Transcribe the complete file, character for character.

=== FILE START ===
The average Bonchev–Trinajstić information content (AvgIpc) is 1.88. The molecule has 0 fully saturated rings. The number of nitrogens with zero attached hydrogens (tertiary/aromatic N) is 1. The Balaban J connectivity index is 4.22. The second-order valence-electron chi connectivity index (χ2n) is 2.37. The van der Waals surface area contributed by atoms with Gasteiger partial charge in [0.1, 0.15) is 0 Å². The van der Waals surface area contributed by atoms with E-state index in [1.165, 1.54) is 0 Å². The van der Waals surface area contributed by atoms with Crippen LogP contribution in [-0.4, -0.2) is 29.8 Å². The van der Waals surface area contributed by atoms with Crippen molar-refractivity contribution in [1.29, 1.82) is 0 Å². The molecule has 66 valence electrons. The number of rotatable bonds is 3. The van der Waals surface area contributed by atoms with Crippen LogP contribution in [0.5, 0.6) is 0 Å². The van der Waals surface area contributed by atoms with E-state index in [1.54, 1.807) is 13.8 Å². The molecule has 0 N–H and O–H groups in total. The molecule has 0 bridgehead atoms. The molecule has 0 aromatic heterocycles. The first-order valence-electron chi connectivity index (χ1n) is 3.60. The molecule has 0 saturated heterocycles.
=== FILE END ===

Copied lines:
The average Bonchev–Trinajstić information content (AvgIpc) is 1.88. The molecule has 0 fully saturated rings. The number of nitrogens with zero attached hydrogens (tertiary/aromatic N) is 1. The Balaban J connectivity index is 4.22. The second-order valence-electron chi connectivity index (χ2n) is 2.37. The van der Waals surface area contributed by atoms with Gasteiger partial charge in [0.1, 0.15) is 0 Å². The van der Waals surface area contributed by atoms with E-state index in [1.165, 1.54) is 0 Å². The van der Waals surface area contributed by atoms with Crippen LogP contribution in [-0.4, -0.2) is 29.8 Å². The van der Waals surface area contributed by atoms with Crippen molar-refractivity contribution in [1.29, 1.82) is 0 Å². The molecule has 66 valence electrons. The number of rotatable bonds is 3. The van der Waals surface area contributed by atoms with Crippen LogP contribution in [0.5, 0.6) is 0 Å². The van der Waals surface area contributed by atoms with E-state index in [1.54, 1.807) is 13.8 Å². The molecule has 0 N–H and O–H groups in total. The molecule has 0 bridgehead atoms. The molecule has 0 aromatic heterocycles. The first-order valence-electron chi connectivity index (χ1n) is 3.60. The molecule has 0 saturated heterocycles.